With the DVD release of The Doors R-Evolution, one can witness this overall evolution that The Doors undertook in freeing the band from those very constraints/restrictions of 1960s television; constraints that had held previous bands and performers back from achieving what The Doors ultimately accomplished.

With brilliant, restored audio that will surely enhance your personal enjoyment of that unique "Doors sound", this collection is noteworthy as much for what it doesn’t include, such as the band’s historic Ed Sullivan Show performance (“Light My Fire”), as for what it does include: rare footage such as The Doors’ performance of “People Are Strange” from the Murray The K In New York program, originally aired back in September 1967.

Although this DVD collection is by no means a “complete” collection of this seminal band’s history on film, this is nonetheless an essential must-have for every Doors fan who wants to possess a comprehensive overview of the band’s ever changing, ever-evolving visual image throughout its short but quite prodigious lifespan.

From lip-synched performances on long-forgotten, teen-oriented television programs like “Malibu U” from 1967 to experimental, imaginative films of the band’s own creation, this is sure to be a sheer delight to the eyes and ears of every Doors fan, especially since much of this has rarely been seen since it was originally aired more than forty years ago.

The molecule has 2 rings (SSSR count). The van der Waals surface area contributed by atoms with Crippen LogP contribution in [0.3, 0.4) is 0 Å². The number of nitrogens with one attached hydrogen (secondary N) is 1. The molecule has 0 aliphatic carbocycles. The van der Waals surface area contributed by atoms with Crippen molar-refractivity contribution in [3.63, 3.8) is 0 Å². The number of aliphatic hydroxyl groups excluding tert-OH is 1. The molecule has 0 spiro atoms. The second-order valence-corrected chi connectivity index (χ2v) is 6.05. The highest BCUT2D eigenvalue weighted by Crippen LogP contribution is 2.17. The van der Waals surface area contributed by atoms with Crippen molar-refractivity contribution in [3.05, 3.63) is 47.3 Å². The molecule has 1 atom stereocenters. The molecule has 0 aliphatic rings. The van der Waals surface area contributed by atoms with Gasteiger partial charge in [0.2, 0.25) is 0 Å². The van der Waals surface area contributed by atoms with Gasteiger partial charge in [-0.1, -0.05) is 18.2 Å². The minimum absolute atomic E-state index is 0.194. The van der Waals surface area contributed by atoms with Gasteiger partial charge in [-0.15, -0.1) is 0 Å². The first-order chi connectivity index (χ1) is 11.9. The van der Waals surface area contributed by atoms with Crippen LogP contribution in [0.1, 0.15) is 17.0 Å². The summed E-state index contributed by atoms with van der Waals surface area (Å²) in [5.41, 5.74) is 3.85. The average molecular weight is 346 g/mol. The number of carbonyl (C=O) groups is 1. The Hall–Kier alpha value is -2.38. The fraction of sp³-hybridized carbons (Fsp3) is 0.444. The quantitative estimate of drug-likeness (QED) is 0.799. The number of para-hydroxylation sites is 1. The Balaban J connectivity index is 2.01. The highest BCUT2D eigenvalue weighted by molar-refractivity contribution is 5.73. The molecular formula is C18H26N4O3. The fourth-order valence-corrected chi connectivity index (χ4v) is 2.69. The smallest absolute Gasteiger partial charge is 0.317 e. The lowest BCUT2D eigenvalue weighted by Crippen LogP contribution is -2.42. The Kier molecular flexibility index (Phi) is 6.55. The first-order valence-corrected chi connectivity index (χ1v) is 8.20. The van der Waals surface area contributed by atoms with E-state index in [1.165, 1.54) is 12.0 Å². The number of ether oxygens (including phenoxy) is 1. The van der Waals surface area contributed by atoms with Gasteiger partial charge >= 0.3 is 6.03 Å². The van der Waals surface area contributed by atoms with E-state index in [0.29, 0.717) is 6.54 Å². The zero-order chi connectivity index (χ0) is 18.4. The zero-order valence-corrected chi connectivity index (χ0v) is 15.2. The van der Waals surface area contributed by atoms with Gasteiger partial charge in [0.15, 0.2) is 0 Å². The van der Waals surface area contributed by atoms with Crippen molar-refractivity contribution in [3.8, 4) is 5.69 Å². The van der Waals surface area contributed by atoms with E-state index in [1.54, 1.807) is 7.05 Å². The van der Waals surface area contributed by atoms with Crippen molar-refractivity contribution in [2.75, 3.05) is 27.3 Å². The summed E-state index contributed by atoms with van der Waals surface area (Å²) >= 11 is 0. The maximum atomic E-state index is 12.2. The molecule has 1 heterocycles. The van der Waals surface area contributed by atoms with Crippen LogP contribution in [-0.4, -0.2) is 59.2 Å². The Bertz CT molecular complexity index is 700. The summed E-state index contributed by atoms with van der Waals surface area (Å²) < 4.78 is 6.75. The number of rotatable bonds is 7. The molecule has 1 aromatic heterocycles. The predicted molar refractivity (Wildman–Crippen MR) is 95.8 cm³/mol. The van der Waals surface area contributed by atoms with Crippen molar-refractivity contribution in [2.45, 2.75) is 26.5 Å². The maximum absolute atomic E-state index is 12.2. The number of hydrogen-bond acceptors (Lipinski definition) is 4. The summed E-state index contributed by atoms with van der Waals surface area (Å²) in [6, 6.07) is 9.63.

Be looking for my exciting, insightful interview with Doors drummer John Densmore,
coming soon to Examiner!

The Doors R-Evolution DVD Track Listing: (Full Details Below)

1) Break On Through (To The Other Side) 2) Break On Through (To The Other Side) 3) The Crystal Ship 4) Light My Fire 5) Light My Fire 6) People Are Strange 7) Moonlight Drive 8) Unknown Soldier 9) Hello, I Love You 10) Touch Me 11) Wild Child 12) Roadhouse Blues 13) Crawling King Snake 14) The Changeling 15) Gloria 16) People Are Strange 17) Strange Days 18) L.A. Woman 19) Ghost Song

1) Break On Through (To The Other Side)
Music Film January 1967

2) Break On Through (To The Other Side)
From Shebang aired early 1967

3) The Crystal Ship
From American Bandstand aired July 1967

4) Light My Fire
From American Bandstand aired July 1967

5) Light My Fire
From Malibu U aired August 1967

6) People Are Strange
From Murray The K In New York aired September 1967

7) Moonlight Drive
From The Jonathan Winters Show aired December 1967

8) Unknown Soldier
Music Film February 1968

9) Hello, I Love You
From Musik Für Junge Leute: 4-3-2-1 Hot And Sweet aired September 1968

10) Touch Me
From The Smothers Brothers Comedy Hour aired December 1968

11) Wild Child
Music Film July 1969

12) Roadhouse Blues
Music Film February 1970

13) Crawling King Snake
From GTK (Get To Know) aired March 1971

14) The Changeling
Music Film April 1971

15) Gloria
Music Film October 1983

16) People Are Strange
Music Film 1984

17) Strange Days
Music Film 1980s

18) L.A. Woman
Music Film 1985

19) Ghost Song
Music Film 1995

Special Note: For both the North American and European markets, this release is
available in four different formats/versions. But only the Deluxe Set contains the
outstanding 40 page book which features a fabulous “scrap book” style presenting
of every single track, including the song lyrics, the background info, stunning photos
and more! This Deluxe Set is now available in both the DVD and Blu-ray formats.